Rami Malek is mesmerizing as Mercury, the mercurial outsider whose sexual proclivities and onstage presence often overshadowed his musical genius.  By no means was Mercury the only talent in Queen.  Brian May (Gwilym Lee) and Roger Taylor (Ben Hardy) were both outstanding musicians (they were among the producers of the film).  More importantly, they were committed to breaking musical barriers and experiment with different musical genres.  Malek, with a little help from prosthetics, embodies Mercury.  Loving, obsessive, excessive, effeminate, theatrical and reckless, Malek’s Mercury dominates every scene.


Director Bryan Singer, who is drawing headlines for two decades of sexual misconduct rather than this excellent film, explores Mercury’s relationship with his parents, his bandmates, his soulmate (played exquisitely by Lucy Boynton), and various partners.  He gives us glimpses into the origin of such classics as We Are The Champions, Another One Bites The Dust, Somebody to Love, Love of My Life, We Will Rock You and, of course, Bohemian Rhapsody.  As with many of my favorite films, this one is a flashback.  We start and end at the famous Live Aid concert for Africa in 1985 at which Queen performed.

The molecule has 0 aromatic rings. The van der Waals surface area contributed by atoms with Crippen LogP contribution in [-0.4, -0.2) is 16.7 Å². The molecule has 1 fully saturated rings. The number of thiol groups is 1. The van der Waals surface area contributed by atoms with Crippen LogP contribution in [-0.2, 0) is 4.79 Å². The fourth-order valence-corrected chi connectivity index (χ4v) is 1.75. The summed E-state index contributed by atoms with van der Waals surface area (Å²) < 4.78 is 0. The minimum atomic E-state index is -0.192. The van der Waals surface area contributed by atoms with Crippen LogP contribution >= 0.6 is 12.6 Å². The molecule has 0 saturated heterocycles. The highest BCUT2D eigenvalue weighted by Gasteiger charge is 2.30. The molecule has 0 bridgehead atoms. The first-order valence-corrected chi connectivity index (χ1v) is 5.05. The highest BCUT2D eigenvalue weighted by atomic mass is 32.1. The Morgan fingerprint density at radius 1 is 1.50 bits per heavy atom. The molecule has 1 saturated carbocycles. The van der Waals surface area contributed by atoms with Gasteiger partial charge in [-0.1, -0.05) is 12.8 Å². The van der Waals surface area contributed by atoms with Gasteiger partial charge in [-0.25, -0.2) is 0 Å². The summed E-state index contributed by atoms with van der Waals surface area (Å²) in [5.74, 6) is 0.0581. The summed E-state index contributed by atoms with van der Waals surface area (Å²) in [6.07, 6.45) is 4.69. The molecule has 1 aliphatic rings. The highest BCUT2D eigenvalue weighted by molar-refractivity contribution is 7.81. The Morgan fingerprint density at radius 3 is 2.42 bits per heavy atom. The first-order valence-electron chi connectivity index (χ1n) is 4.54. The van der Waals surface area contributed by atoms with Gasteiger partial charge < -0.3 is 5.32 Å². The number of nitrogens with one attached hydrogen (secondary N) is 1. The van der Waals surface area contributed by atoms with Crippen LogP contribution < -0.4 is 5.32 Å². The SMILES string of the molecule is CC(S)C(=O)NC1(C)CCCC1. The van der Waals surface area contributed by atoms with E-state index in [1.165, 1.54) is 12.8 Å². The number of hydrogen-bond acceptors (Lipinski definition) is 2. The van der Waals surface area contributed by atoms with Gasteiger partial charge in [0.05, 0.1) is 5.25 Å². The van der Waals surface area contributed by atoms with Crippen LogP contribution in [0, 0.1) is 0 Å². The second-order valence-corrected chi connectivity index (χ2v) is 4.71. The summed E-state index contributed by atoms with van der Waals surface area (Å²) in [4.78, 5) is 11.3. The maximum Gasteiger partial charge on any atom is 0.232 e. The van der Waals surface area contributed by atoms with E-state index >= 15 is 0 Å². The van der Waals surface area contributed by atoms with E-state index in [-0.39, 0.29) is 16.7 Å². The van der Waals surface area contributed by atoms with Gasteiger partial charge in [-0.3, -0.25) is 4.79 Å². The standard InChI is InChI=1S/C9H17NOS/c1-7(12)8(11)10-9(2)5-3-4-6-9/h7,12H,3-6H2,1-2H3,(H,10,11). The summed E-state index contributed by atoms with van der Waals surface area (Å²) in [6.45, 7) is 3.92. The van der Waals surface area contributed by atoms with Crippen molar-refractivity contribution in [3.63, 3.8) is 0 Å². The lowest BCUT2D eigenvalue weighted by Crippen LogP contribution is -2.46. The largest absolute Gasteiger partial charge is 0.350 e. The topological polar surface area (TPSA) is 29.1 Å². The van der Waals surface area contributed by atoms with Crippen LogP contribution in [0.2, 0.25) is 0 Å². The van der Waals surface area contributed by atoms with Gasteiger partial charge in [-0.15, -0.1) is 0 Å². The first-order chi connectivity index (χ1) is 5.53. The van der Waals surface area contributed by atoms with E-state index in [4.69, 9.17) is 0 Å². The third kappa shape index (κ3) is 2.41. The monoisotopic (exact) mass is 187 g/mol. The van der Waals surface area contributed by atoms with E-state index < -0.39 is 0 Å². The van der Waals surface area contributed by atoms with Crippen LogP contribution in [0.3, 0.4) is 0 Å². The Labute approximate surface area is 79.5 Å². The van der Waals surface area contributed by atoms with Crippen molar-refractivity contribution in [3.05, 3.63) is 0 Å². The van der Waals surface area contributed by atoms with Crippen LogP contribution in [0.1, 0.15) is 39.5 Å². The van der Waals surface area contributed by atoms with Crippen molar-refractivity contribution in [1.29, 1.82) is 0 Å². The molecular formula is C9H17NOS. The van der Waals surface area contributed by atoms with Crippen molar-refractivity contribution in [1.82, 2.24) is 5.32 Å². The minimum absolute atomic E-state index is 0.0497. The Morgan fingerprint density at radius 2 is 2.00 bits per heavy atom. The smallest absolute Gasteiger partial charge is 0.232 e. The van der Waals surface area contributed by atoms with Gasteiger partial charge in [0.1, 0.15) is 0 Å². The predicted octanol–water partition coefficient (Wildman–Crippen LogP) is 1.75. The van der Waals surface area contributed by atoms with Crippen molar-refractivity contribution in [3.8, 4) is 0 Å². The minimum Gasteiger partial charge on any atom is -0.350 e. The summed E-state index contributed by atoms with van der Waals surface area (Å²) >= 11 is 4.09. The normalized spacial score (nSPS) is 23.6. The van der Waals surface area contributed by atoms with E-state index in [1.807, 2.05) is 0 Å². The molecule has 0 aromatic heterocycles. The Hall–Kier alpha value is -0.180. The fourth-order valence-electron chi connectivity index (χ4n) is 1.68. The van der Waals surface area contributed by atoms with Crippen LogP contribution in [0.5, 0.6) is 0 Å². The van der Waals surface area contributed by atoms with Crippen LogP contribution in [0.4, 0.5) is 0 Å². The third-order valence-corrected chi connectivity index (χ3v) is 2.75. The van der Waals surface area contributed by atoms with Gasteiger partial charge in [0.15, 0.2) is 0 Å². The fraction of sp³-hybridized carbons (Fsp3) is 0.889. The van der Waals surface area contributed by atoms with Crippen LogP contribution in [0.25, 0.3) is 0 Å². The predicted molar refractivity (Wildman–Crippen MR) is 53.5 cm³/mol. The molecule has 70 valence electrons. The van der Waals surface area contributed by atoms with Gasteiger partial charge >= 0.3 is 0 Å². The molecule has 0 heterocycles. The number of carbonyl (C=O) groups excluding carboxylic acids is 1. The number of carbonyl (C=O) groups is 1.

I wish I had seen this movie before now.  It truly belongs in the discussion of Best Picture.  It is easily one of the best films of the year.  Malek’s performance makes him the frontrunner for best lead actor.  The fact that he doesn’t sing as Mercury may hurt his chances but probably not.  As good as Bradley Cooper is (and it’s a very impressive performance); as great as Christian Bale captures Dick Cheney (it is uncanny in both mannerism and voice); Malek is incredible.  Having won an Emmy for Mr. Robot, Malek doesn’t fit any acting stereotype.  His casting here is inspired.  His performance is transformative.